My teenage son disappears into the basement and never engages with us.

My teenage son disappears into the basement and never engages with us.

My teenage son just disappears into the basement and he never engages with us. He plays video games all the time. When I try to talk about it he says he has virtual friends. He has never had good social skills. What do I do?

First set the scene, you have to create an opportunity to actually talk. It sounds like there is a larger conversation about how much time he spends in the basement. Think about talking to him about what he likes about virtual friends and what he likes about video games. Meet him where he is, and ask him to come up and spend more time in the house with you. Pick a time and place most comfortable for your child to have this initial discussion. Kids tend to be more receptive to conversation when they’re physically comfortable, unhurried and undistracted. Some other ways to set the scene:

  • Approach your child when he is in a pretty good mood. Not on the heels of a blow-up or meltdown. Talk to your child privately, without other siblings around.
  • Pick a quiet place—no phones or screens to distract you.
  • Try to be as direct as possible. Some children respond better when you tell them that you want to talk with them about something.

As you start to have the conversation, you can say:

  • “I have something I’d like to talk with you about.”
  • “I have noticed you spend a lot of time on video games.”

Then ask questions and have a conversation. Don’t judge the games and don’t assume the virtual world is bad because then you will alienate him. Don’t demand he give it up. Research shows that when kids have outside text communication with virtual friends they bridge to real friendships. And your child is likely to shut down if you shut down virtual friends. So having a conversation and helping him open up about his social avoidance is so important.

Use Open-ended Questions

By asking open-ended questions, you encourage your child to talk about his friendship situation fully and candidly. Open-ended questions use the words who, what, when, where, and how. Below are some conversation starters:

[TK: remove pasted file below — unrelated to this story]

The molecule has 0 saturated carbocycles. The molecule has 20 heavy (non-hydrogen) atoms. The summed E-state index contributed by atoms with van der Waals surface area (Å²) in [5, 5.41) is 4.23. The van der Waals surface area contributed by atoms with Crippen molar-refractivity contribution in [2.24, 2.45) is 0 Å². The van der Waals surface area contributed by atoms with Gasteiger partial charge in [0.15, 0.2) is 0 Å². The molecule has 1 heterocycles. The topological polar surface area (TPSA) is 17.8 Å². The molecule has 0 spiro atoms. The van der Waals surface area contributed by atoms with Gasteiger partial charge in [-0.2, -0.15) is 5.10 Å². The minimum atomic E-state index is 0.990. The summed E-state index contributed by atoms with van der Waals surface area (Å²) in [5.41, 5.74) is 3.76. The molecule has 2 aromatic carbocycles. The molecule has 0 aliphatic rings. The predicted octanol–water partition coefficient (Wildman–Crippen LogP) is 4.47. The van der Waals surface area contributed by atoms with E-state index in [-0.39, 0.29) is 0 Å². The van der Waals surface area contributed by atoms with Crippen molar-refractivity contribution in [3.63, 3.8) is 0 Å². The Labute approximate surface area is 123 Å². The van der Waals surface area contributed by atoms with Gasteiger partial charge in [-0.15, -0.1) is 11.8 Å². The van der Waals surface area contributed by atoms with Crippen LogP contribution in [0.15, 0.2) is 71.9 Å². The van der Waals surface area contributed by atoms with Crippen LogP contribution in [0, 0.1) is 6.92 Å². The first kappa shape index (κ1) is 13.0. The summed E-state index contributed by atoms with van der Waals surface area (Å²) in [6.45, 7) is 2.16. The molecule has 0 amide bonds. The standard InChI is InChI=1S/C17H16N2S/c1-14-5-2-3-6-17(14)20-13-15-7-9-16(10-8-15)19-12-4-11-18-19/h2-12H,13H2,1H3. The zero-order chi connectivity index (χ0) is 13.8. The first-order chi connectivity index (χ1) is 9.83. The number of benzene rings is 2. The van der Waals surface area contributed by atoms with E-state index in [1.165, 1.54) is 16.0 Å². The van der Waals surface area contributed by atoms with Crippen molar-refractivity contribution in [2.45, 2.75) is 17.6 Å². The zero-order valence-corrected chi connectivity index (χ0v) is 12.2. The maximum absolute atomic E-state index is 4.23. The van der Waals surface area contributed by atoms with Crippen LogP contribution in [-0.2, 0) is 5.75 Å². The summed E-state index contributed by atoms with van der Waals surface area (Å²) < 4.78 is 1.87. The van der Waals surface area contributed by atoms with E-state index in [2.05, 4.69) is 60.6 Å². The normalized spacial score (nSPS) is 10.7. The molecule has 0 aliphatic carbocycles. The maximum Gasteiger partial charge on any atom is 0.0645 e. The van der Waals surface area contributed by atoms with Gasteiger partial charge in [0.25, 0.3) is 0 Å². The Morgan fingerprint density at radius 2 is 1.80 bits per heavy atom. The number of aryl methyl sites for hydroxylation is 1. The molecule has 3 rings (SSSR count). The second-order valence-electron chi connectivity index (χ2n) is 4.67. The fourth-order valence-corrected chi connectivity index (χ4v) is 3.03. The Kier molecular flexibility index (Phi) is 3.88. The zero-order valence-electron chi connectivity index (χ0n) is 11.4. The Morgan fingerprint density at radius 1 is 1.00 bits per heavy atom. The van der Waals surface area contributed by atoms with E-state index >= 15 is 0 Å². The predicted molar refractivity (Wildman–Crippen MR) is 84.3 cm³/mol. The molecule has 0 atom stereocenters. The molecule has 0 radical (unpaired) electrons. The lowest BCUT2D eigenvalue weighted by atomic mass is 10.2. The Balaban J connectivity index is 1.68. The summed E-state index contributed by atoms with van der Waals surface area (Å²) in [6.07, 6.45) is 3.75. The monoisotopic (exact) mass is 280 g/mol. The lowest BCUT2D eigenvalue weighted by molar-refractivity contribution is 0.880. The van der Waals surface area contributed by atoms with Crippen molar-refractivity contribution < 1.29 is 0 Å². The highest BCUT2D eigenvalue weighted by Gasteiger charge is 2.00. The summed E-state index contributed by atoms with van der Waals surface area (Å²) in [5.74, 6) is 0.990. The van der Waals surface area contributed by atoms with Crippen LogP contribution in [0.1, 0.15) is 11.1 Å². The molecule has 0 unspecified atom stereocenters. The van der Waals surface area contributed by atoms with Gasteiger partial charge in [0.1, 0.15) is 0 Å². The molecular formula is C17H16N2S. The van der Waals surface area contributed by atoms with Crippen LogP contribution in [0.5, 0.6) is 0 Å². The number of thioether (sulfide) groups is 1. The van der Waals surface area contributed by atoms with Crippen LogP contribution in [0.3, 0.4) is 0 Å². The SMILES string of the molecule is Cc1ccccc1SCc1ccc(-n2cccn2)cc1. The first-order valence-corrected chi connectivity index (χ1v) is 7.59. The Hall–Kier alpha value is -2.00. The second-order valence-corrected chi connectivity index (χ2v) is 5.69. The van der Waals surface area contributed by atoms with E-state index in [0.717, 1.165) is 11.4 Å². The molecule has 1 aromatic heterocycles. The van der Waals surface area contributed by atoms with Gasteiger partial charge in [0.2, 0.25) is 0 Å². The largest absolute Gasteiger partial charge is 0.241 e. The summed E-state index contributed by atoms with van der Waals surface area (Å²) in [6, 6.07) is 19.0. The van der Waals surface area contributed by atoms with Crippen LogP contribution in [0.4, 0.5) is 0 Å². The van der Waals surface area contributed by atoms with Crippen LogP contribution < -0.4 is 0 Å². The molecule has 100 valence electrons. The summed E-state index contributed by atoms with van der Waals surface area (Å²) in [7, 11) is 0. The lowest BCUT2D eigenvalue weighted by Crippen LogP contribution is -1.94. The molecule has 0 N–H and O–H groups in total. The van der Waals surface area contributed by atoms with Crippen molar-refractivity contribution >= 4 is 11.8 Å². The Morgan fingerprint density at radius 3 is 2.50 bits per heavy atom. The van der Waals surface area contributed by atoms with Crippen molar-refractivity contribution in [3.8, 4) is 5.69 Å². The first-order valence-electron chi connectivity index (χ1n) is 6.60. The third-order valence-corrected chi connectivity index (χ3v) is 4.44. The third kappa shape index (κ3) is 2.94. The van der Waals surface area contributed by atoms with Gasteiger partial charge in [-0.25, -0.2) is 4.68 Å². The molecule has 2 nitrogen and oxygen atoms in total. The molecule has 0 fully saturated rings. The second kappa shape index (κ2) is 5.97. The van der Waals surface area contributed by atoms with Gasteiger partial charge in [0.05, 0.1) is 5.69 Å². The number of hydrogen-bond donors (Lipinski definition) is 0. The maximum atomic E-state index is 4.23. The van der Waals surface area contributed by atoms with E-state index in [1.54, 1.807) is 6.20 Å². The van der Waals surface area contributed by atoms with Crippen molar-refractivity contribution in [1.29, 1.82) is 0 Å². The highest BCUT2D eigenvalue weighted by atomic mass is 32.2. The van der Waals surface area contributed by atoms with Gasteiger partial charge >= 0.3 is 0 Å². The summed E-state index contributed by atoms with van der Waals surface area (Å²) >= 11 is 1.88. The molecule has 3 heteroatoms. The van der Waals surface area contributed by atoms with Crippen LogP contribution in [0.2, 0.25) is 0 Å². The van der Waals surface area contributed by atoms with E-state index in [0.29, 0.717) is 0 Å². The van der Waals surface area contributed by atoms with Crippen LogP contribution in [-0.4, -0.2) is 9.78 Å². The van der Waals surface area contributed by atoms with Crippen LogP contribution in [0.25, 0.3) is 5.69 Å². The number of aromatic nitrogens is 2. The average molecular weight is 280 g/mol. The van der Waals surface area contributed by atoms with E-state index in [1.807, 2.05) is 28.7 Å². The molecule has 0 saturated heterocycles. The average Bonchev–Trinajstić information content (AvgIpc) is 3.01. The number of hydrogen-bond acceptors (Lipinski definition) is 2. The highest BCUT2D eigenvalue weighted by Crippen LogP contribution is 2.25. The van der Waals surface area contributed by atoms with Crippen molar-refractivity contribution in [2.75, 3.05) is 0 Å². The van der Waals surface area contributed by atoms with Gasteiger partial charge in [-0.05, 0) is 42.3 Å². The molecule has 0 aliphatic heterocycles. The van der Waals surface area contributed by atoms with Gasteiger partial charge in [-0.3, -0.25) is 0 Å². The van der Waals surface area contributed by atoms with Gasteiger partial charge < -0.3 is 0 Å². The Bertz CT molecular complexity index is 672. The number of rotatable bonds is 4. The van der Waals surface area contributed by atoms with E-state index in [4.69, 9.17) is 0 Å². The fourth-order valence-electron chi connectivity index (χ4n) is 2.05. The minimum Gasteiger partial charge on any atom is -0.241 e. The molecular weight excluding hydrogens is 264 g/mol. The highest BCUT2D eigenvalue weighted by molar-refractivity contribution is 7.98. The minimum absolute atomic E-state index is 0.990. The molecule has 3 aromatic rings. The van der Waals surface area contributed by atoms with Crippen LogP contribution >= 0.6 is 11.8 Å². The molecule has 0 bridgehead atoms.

• What do you like about video games?
  • What interests you?
  • What is the virtual world like?
  • What makes the virtual friendships appealing?
  • I have noticed that sometimes you have a hard time with (identify a behavior). What makes (name the behavior) hard for you?

If your child resists, ask him, “What feels hard about this?”

If he denies there is any friendship problem, you can say, “Well I have noticed…” and then name a specific series of situations. Ask him what feels uncomfortable or makes him afraid of making that change. Share with him the things that could happen if he were willing to work on his friendship skills and ask him what he would like to be different. You will share with him a picture of possibilities—what it could be like. Some key phrases that are helpful:

  • “I am curious”
  • “Tell me more about that.”
  • “What is that like for you?
  • “What does that feel like?

When you are curious and really listen to your child’s feelings, you can never go wrong.

Clarify Concerns and Express Empathy

As your child is responding to your questions, be sure to clarify his concerns by being a reflective listener: Listen closely, repeat back what you understand your child to be saying, and ask if you understand correctly. You can say: Here’s what I hear you saying…is that right? If your child feels that his concerns are heard and validated, he will be more open to hearing what you have to say. Below are some tips on how to be a good reflective listener.

  • Repeat back your child’s statement without giving an opinion. By repeating his statement, your child also hears what he has said.
  • Confirm with your child that you captured his thoughts and feelings accurately.
  • Clarify your child’s thoughts and feelings by asking questions.
  • Accept and validate your child’s sentiments.
  • Express empathy: “I hear you,” “I get it,” “That must be hard.”
  • Use you and I statements, such as “You are overwhelmed” and “I am sad you are lonely.”

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